In “The Watch,” Jenny gives the bracelets to Claire and tells her, “Someone gave them to Mother as a wedding gift, but she never would say who. My father used to tease her now and then about her admirer, but she wouldna tell him, either, just smiled like a cat that’s had cream for its supper.” Is it possible that Ellen had a warm spot in her heart for Murtagh? If he knew, would it have brought him any comfort? If he saw her wearing them, might she be thinking of him? He gave it all he had, but it wasn’t enough. He has no choice but to carry on and hide his feelings from those who might whisper, wonder, and pry. Is the surly, gruff exterior we see in Murtagh a cloak to cover his pain and heartache? Is it a protection mechanism he uses to ward off future emotional attachments? It’s easier to make yourself unavailable than to risk further damage to an already broken heart. Force yourself to focus elsewhere and pretend it doesn’t matter.
Another sliver of love shows itself when Murtagh lets down his guard to Claire when they stop for the night in their search for Jamie, who’s been captured by the redcoats. She makes the mistake of accusing Murtagh of never losing someone he’s loved. Murtagh rails against Claire and during their heated exchange, he reveals his love for Ellen (although he never speaks her name). Claire realizes who Murtagh is referring to when he tells her the story of the boar and the tusk bracelets, which she has with her. “I lost someone at the MacKenzie gathering, many years ago,” he confides to Claire. Time passes, but the pain is slow to ease and, in some cases, never does.
Murtagh shields his broken heart by compartmentalizing people in his life where love and/or affection are concerned. It makes it easier to cope, interact with them, and not be caught off guard. Compartmentalizing enables a person to control how far a relationship will be allowed to progress – perhaps only friendship will do, if that. Protecting your heart may not include exchanges with the opposite sex beyond polite conversation, which you expertly steer away from anything personal or emotional. Friend requests on Facebook are deleted, emails go unanswered, and phone numbers are changed. It’s all driven by fear and pain, and it’s a mighty beast to conquer.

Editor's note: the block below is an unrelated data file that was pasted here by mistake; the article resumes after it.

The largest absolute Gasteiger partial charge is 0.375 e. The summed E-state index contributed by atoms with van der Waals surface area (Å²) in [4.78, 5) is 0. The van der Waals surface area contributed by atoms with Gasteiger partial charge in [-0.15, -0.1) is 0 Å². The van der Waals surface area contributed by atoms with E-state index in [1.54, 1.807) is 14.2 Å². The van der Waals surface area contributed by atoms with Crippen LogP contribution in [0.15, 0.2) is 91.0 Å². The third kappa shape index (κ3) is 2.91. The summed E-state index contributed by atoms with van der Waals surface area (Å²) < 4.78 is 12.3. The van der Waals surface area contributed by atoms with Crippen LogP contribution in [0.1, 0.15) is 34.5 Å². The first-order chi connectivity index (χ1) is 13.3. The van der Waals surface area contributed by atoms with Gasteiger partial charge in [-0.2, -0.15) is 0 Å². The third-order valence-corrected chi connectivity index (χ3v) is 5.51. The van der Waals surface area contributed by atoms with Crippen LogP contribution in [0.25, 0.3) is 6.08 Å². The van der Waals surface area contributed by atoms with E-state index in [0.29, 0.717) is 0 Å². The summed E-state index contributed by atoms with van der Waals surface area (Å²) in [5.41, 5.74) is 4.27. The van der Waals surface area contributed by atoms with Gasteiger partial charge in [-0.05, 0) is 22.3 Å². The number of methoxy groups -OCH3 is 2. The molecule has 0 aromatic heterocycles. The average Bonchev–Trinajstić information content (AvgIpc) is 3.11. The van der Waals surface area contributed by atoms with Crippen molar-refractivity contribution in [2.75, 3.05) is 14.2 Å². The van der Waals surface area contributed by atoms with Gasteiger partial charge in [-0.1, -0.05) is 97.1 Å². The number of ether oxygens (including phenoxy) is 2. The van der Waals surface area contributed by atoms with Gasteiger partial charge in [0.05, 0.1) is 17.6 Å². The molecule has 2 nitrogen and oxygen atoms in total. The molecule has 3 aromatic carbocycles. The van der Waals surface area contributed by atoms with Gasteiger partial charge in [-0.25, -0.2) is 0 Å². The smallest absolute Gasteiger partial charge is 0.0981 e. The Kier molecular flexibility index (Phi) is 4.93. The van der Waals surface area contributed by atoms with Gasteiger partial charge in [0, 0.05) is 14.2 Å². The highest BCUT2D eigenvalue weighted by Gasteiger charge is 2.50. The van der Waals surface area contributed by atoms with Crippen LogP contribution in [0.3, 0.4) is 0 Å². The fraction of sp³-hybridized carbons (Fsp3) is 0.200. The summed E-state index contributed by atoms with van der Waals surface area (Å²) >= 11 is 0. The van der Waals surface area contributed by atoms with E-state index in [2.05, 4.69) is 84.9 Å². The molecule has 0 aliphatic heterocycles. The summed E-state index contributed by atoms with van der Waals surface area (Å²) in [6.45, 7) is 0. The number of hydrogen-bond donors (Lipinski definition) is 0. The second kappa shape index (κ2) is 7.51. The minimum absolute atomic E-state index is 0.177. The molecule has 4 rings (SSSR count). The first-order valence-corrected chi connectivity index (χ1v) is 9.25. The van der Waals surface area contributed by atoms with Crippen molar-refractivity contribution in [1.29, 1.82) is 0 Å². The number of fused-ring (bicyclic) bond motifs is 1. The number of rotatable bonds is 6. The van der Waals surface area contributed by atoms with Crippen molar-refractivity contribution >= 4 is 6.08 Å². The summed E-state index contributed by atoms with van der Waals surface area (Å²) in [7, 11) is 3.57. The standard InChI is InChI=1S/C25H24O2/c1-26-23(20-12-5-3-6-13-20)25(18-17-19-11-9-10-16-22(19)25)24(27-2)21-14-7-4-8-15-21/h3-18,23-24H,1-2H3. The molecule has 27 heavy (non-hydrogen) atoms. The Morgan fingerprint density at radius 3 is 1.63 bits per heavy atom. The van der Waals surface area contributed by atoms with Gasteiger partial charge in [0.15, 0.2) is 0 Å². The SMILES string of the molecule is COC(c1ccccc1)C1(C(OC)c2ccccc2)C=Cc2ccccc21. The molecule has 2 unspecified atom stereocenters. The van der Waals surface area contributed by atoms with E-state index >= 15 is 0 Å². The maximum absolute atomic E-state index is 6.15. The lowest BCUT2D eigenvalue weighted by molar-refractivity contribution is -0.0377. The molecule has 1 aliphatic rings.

Still, Murtagh’s a living, breathing male who has desires and an eye for the lasses. It’s more superficial and probably more lust than love. Suzette, Claire’s maid, is the lucky recipient of his attention, but they appear more like friends with benefits rather than a relationship with any depth that has the capacity to endure. Murtagh appears interested enough to ask Fergus about Suzette, but when Fergus infers that Suzette has a steady stream of visitors, Murtagh knows into what compartment she fits, and the wall surrounding Murtagh’s heart grows a bit taller and stronger. It looks like Ellen will remain the sole occupant of the “love of my life” section.
Murtagh offers to wed Mary Hawkins to give her and her unborn child a life away from Black Jack Randall. It’s a noble gesture, but Murtagh’s not in love with Mary. He’s doing the honorable, Highlander thing (separate compartment). It was a spur of the moment decision, and Murtagh’s not exactly the kind of guy that would take to domestic life. To his credit, the offer was made in good faith, revealing a Murtagh that can still love at some level, on his terms, within his comfort zone. Claire comes up with a better financial solution for Mary and Murtagh agrees. Still, the idea of it makes me wonder if Murtagh and Mary could have made a go of it.
So what’s to do? Alfred Lord Tennyson wrote, “’Tis better to have loved and lost than never to have loved at all.” I’m not so sure – I’m still puzzling that one out.